Currently, an individual must have three years of intrastate commercial motor vehicle driving experience with the visual deficiency immediately preceding the date of the application. The Agency seeks comments on whether (1) this requirement should be eliminated or (2) the period of intrastate commercial driving experience should be reduced from three years to one year. If the FMCSA eliminates the driving experience requirement, it would ask that an examination by an ophthalmologist or optometrist be reported within the last three months from the date of the application to avoid the risk that a person’s visual impairment had recently deteriorated. As the proposed rulemaking notes, the proposal to adopt one of these two options stems from a review of the 2006 Medical Exemption Program Study by Cambridge Systematics, Inc., which found that (1) the collision rates of visually impaired drivers in the Vision Program were not higher than non-impaired drivers, (2) individuals developed compensatory viewing behavior in order to mitigate visual loss, and (3) monocular commercial drivers did not have significant differences in the performance of tasks involving safe driving.
The FMCSA notes that elimination of the intrastate commercial motor vehicle driving experience requirement would be consistent with the principles of the Agency’s Diabetes Exemption Program. It also would permit individuals who may be able to drive commercial motor vehicles safely to qualify for an exemption, whereas the one-year option could exclude such drivers if they happen to be in a state that does not permit intrastate driving with a visual deficiency.
The EEOC believes that both of these options are better than the current three-year driving requirement because they reflect objective data on the safety of commercial drivers with visual impairments, consistent with the ADA. Furthermore, the results of the 2006 Study support these options, consistent with the ADA’s requirement that employers assess health and safety risks based on an individualized determination that reflects objective medical and other relevant data. We recommend that the FMCSA, in choosing between these options, determine whether the 2006 Study offers empirical support for a need to require one-year of intrastate commercial motor vehicle driving experience, or whether it reveals that such a requirement is based more on generalized concerns rather than objective evidence of higher risks for commercial drivers with visual impairments.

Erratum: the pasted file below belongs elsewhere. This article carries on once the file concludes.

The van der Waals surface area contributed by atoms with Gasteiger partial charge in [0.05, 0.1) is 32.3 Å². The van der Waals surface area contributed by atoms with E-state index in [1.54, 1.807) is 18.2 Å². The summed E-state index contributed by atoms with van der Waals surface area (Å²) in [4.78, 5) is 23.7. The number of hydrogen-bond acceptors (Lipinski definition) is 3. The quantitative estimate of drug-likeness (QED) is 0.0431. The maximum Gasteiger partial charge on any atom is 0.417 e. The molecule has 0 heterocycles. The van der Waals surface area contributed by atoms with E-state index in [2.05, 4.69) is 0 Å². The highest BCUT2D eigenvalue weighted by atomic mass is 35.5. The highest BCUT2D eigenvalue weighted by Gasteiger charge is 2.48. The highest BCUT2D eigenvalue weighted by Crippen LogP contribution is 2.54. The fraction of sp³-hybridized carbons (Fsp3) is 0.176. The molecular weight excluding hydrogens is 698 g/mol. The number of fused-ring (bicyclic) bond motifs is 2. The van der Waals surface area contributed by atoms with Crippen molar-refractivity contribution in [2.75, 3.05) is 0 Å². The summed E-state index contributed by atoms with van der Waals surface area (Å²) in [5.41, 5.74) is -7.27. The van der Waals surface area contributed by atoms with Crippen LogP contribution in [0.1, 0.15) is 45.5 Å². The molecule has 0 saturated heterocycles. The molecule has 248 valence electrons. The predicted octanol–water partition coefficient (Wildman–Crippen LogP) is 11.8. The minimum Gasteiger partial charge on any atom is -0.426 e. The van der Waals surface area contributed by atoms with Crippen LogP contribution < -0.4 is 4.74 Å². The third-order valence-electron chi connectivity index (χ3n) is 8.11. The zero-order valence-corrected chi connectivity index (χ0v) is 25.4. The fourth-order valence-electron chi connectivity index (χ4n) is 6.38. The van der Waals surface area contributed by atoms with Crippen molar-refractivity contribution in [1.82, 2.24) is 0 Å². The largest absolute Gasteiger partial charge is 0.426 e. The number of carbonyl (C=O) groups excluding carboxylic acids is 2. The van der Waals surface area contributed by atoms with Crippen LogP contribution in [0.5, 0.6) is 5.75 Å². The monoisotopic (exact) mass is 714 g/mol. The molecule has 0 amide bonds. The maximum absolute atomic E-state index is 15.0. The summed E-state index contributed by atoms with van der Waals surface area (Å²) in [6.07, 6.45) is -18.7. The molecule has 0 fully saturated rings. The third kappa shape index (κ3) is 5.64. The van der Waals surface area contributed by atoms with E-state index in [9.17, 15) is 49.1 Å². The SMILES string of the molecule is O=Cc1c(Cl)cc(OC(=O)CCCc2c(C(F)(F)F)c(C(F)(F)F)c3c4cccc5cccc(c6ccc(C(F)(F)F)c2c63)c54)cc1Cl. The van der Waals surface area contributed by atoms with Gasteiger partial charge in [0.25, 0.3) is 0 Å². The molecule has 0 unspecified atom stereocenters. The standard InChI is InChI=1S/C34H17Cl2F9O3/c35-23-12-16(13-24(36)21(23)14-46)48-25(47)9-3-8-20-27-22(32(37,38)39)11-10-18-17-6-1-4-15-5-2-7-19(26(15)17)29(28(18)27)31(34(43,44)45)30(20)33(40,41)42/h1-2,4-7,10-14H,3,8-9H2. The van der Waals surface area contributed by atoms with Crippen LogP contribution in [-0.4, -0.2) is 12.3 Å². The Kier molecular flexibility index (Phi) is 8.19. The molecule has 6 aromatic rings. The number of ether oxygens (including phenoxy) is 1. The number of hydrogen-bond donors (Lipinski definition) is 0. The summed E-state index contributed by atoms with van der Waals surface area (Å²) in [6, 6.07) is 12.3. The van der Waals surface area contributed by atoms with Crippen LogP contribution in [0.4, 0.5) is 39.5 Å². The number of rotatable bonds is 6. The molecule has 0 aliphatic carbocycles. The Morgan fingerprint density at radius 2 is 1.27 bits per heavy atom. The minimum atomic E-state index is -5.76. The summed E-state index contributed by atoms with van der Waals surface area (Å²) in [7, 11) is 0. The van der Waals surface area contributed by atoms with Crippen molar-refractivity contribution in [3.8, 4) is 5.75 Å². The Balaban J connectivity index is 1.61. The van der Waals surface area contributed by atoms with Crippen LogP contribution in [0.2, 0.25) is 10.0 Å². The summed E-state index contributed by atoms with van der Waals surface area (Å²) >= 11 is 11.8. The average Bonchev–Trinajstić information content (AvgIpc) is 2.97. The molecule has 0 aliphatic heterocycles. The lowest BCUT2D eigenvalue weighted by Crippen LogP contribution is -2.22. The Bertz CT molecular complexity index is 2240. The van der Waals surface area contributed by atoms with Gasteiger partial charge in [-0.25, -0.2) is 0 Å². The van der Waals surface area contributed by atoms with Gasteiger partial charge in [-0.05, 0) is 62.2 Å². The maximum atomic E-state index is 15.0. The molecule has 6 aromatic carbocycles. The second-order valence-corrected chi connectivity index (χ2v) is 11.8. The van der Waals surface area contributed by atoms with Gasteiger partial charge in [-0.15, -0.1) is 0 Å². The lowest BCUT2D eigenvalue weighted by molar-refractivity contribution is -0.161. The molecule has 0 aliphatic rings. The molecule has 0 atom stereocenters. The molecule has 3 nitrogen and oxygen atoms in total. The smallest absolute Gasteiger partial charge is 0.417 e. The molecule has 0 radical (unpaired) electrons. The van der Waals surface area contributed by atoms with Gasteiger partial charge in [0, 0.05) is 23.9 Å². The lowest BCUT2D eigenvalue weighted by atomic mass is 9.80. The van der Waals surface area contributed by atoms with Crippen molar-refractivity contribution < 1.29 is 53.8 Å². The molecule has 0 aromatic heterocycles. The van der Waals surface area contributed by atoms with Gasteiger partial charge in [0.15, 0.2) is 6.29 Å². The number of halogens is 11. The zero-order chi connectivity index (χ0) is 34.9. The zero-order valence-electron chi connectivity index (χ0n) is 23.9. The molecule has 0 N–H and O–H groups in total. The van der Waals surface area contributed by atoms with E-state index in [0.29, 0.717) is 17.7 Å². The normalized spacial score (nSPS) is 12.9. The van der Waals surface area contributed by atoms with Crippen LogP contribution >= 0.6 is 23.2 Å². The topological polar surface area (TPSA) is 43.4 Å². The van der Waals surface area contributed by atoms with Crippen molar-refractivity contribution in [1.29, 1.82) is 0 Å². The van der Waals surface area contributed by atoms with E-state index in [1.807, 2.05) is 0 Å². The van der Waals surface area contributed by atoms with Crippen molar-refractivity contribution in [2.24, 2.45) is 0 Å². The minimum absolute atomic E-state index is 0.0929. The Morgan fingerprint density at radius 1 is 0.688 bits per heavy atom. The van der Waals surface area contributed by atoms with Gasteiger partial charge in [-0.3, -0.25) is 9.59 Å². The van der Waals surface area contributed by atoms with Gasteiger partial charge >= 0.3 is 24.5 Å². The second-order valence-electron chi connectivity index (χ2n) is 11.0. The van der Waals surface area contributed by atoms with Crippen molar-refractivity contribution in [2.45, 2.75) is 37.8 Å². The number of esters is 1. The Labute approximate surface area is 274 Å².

The Otherwise Qualified Physical Qualification Determination
The FMCSA also proposes to change the current signed driver’s statement acknowledging that the driver is otherwise qualified to operate a commercial motor vehicle in interstate commerce. Rather than rely on a driver’s statement, the Agency proposes that the driver undergo a medical examination and receive a Medical Examiner’s Certificate that declares the driver is physically qualified with the Federal Vision Exemption. This change would be consistent with the FMCSA Diabetes Exemption Program. Also, as the Agency notes, this change promotes efficiency by avoiding having drivers go through the process of qualifying for the Vision Exemption only to be excluded by a medical examiner for other reasons. Instead, a medical examiner may grant a certificate (i.e., the examiner certifies that the individual is otherwise qualified) but note that the certificate is valid only if the driver obtains a Federal Vision Exemption.
EEOC believes that the changes the FMCSA is proposing are consistent with the ADA’s goal that a person’s disability not be assumed to be disqualifying. As such, the proposed changes will increase employment opportunities for individuals with visual disabilities who are capable of safely operating commercial motor vehicles in interstate commerce.
We appreciate the opportunity to make these comments and hope they are helpful.
Peggy R. Mastroianni
This page was last modified on February 7, 2014.